Sometimes this is so very clear, as when watching a mother and father with their newborn child.  These feelings of love, themselves evidence of the presence of God, are passed from generation to generation as in the special relationships between grandparents and grandchildren.  In Dicken's story, The Old Curiosity Shop, the narrator remarks that one of the kindest things that God has done is to give us grandchildren to love, and that they in turn love us.

Saint Teresa writes about these and even more trancendent feelings that are accessible in the religious life to those who are called and who freely accept the call towards a union with God in this life.  She speaks of how "His Majesty" bestows his favors including the Faith itself on select loved ones in mysterious but incomparably tender ways even though none of us deserve it and in some cases upon those who definitely don't deserve it, and who tragically may freely reject it.

Hence with free will comes the main challenge.

Spiritual Warfare and the Power of Prayer 

There are good and evil, and the challenge of selecting between them.  With original sin, it is too often easier for us to select evil.  That is one of the definitions of original sin, the tendency to choose harmful rather than helpful behaviors and things.

Even a casual observer of the world stage can see that life is a struggle between good and evil.  To stay on track and resist the tendency and temptation to stray, we need help.  To obtain help, it is a good idea to ask for it and to be made worthy of it.  This is one of the main purposes of prayer.

Edith Stein, now Saint Teresa Benedicta of the Cross, also among the all-time greats, was another of the bright and intensely fetching young women who came to Carmel as her life progressed.  Besides an innate feminine beauty, she was gifted with a towering intellect.  Her life story is also available in a variety of sources both online and in print, including an unforgettable though unfinished autobiography that ended abruptly when she was seized from the convent and taken to Auschwitz.  There are some 17 volumes of her work available in print, including more than 10 in English.  Some favorites are: The Hidden Life, Knowledge and Faith, and Woman.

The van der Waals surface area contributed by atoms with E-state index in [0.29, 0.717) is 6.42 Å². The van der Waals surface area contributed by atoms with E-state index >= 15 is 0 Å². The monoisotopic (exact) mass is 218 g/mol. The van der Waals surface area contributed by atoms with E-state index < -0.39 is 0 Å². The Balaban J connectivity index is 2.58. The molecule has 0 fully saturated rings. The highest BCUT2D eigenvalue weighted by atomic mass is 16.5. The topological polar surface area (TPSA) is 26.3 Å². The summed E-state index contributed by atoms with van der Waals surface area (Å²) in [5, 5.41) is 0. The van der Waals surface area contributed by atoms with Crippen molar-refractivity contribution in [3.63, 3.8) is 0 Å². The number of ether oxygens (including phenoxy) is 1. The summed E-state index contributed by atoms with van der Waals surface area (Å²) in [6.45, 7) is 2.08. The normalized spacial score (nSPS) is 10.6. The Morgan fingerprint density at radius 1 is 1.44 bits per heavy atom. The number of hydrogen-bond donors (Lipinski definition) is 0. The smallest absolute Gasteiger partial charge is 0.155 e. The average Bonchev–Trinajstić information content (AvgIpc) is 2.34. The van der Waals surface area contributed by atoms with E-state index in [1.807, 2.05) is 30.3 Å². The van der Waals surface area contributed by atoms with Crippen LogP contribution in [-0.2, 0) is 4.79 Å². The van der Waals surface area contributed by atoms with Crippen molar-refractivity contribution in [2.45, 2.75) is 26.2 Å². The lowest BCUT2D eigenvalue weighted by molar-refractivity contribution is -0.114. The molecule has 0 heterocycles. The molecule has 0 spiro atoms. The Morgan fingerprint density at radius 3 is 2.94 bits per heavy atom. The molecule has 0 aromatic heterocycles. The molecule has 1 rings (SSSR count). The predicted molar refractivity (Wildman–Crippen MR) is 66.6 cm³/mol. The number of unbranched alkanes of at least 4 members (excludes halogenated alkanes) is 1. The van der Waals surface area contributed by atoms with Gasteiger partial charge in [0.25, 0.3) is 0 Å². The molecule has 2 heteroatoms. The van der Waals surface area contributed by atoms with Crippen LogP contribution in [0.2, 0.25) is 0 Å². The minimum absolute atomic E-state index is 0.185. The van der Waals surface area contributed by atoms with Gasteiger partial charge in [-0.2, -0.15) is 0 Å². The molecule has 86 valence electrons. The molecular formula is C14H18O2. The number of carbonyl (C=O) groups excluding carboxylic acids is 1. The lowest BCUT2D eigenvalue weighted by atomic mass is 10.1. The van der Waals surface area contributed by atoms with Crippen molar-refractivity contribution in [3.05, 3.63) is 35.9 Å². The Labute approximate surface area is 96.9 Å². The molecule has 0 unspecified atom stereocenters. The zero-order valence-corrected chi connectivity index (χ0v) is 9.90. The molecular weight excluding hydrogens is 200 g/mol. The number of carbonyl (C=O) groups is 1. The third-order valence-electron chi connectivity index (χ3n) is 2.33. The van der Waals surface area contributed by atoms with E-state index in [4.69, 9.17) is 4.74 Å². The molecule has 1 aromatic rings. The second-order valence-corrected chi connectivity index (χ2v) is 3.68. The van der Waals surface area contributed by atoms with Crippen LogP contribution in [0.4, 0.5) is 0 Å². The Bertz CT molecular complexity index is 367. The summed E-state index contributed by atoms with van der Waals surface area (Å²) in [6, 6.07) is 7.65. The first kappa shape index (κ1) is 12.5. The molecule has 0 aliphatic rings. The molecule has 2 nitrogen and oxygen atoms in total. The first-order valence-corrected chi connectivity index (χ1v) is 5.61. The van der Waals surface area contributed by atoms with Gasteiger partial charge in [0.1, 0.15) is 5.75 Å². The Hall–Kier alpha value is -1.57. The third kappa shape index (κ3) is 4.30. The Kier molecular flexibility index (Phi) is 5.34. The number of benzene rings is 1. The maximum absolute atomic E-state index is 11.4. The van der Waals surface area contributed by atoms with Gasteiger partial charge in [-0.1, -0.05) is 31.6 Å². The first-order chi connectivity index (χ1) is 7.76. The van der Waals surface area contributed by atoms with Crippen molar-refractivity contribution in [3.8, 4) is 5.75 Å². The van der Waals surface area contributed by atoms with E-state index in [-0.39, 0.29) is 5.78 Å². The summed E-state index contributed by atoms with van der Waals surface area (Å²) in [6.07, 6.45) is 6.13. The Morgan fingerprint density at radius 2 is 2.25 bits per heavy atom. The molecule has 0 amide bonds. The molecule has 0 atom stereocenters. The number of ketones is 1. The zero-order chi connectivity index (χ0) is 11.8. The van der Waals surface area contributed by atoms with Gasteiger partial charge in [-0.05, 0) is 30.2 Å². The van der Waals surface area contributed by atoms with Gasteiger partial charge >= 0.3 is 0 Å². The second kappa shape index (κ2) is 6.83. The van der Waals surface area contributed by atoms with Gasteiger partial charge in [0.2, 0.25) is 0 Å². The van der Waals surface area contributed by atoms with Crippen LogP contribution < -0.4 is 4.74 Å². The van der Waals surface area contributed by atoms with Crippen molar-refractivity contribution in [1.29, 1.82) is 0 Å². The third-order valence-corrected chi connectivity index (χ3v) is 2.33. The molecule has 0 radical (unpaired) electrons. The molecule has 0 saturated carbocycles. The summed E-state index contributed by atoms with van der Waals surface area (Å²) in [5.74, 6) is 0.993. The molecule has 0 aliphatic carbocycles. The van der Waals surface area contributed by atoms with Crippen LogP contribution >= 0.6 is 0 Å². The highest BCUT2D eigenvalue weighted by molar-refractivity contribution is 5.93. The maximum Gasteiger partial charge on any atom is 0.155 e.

Her heritage was German/Polish and Jewish, and not notably religious in any particular way.  In her words, as an adult, she "read herself into the Faith".  She was already exceptionally accomplished as a teacher and lecturer with a Ph.D. summa cum laude from Gottingen University in philosophy when she embraced Catholicism.  If you like Saint Teresa of Avila, you'll like Edith Stein.

Edith wrote that the profession of the Carmelite nuns was "praying".  She said that it is only with difficulty that God declines the prayer of a Carmelite.

In the battle of good and evil, the Carmelites are spiritual warriors.  They sacrifice their lives, daily in small ways in a quiet and ongoing immolation, and sometimes in martyrdom even as a burnt offering if that is what is asked of them.  In that way, the Carmelite monasteries in the USA and worldwide are national and international treasures.

Another of the all-time greats, not a Carmelite but adopted by the Carmelites as a model and one to whom they often look with devotion, is Joan of the village of Domremy in France.  She was a young girl who had never even ridden a horse, much less received any training related to armed conflict.  Yet, still a girl, leading the first army she had even seen, she became known as Joan of Arc.  We tend to think of her military campaigns today as legendary rather than historical even though there were many thousands of eyewitnesses.  The verbatim record of her trial was painstakingly recorded by various attorneys and record keepers of the royal courts of the day, along with most details of her astonishing life (1412 to  1431). 

For an exhaustively researched and masterfully presented biography of Saint Joan, see Mark Twain's Personal Recollections of Joan of Arc.  This is perhaps his least publicised book (he wrote it anonymously because he was concerned that the public might not take it seriously otherwise).  By his own words, it was by far his personal favorite.

At one point in the trial, the court attorneys attempted to trick Joan into a "blasphemy" by asking her if she thought that she was in "a state of grace".  This was something at the time that even an ordained priest would not be expected to presume to know, much less a peasant girl, because such knowledge only resides in the mind of God.  Her answer, unassisted by any court counsel assigned to her (she had none), struck the otherwise rowdy assemblage silent:  "if I am, may God keep it so: if I am not, may God make it so."  Although virtually all present knew otherwise, she was none-the-less condemned as a witch, in league with Satan, and sentenced to death by burning at the stake.

By the testimony of eyewitnesses, as the flames engulfed her, she died with her hands folded, her mouth moving quietly in prayer, and her eyes raised to God.

For the Faith